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1968 Chevy Corvette Has Original Tri-Power, Needs TLC After 40 Years of Idling

Back when Chevrolet was introducing Corvette’s third generation, “America’s sports car” wasn’t limited to just one engine version, unlike what happens today with the Stingray (at least for the C8's first two model years). So, options were plentiful, and choices were basically timeless.
1968 Chevrolet Corvette barn find for sale on eBay by brijomicha 13 photos
1968 Chevrolet Corvette barn find for sale on eBay by brijomicha1968 Chevrolet Corvette barn find for sale on eBay by brijomicha1968 Chevrolet Corvette barn find for sale on eBay by brijomicha1968 Chevrolet Corvette barn find for sale on eBay by brijomicha1968 Chevrolet Corvette barn find for sale on eBay by brijomicha1968 Chevrolet Corvette barn find for sale on eBay by brijomicha1968 Chevrolet Corvette barn find for sale on eBay by brijomicha1968 Chevrolet Corvette barn find for sale on eBay by brijomicha1968 Chevrolet Corvette barn find for sale on eBay by brijomicha1968 Chevrolet Corvette barn find for sale on eBay by brijomicha1968 Chevrolet Corvette barn find for sale on eBay by brijomicha1968 Chevrolet Corvette barn find for sale on eBay by brijomicha
Surely enough, the most coveted engine version today for the C2 and C3 iterations is the L88. But let’s be frank, not everyone can take the drama of high-roller collectors bidding on such a prized ‘Vette. And, sometimes, people don’t even want something that’s been kept just so one day somebody can profit from its desirability.

Instead, one can opt for something else that’s just as 427ci-equipped as the L88 without the latter's (financial) implications. And, although many lovingly restored examples can be had with a thorough search across the vast expanses of the internet, at times, there’s nothing like a project car just waiting to be tamed and nurtured back to a meaningful automotive life.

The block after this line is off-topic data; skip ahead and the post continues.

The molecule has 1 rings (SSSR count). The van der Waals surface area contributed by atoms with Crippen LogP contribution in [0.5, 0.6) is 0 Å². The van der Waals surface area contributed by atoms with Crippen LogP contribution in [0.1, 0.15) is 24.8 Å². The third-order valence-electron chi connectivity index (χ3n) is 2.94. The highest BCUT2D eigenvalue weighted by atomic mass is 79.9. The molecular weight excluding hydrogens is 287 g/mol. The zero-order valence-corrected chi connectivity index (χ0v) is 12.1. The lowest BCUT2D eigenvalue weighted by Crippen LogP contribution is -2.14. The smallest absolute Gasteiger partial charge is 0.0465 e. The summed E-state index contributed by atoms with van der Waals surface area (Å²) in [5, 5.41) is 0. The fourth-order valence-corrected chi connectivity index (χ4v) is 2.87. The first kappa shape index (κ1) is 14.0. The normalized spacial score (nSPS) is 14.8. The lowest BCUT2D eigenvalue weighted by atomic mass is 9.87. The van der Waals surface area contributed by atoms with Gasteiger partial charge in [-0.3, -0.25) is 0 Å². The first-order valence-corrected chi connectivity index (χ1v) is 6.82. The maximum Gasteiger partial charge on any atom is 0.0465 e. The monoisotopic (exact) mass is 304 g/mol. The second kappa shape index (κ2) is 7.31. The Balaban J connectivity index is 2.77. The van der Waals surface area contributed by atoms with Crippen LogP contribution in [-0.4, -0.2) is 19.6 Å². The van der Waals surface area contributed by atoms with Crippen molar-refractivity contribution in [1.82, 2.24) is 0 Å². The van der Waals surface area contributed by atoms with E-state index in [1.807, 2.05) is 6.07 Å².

Let's take eBay user brijomicha, for example, a seller that currently houses a Rally Red 1968 Corvette Coupe featuring the renowned 427ci “Tri-Power” and the Turbo 400 four-speed automatic transmission underneath the unrestored, original painted hood. Granted, it’s the L68, 400-horsepower option, not the higher 435-hp L71, but we can’t be picky, right?

It easily qualifies into the barn find category by the looks of the pictures in the gallery. As such, we advise pondering on its positive and negative aspects before placing a bid. For example, the description notes the car has been sitting idle in a garage for the past four decades with the motor oiled up, but it doesn’t exactly say when the greasing took place.

Additionally, the tranny is said to be able to shift, but nothing else is said about its overall state. More so, there’s an interior dash that’s “perfect,” but we really doubt the new owner won’t need to spend countless hours lovingly restoring the interior to bring it back to factory spec.

All in all, it’s still a very interesting auction, as evidenced by the 453 watchers and the 33 bids placed so far. With about a day and a half left on the clock, the highest quotation is already at $20k, so this probably won’t end very cheap, though it’s probably well worth it.

Editor's note: This article was not sponsored or supported by a third-party.

 
 
 
 
 

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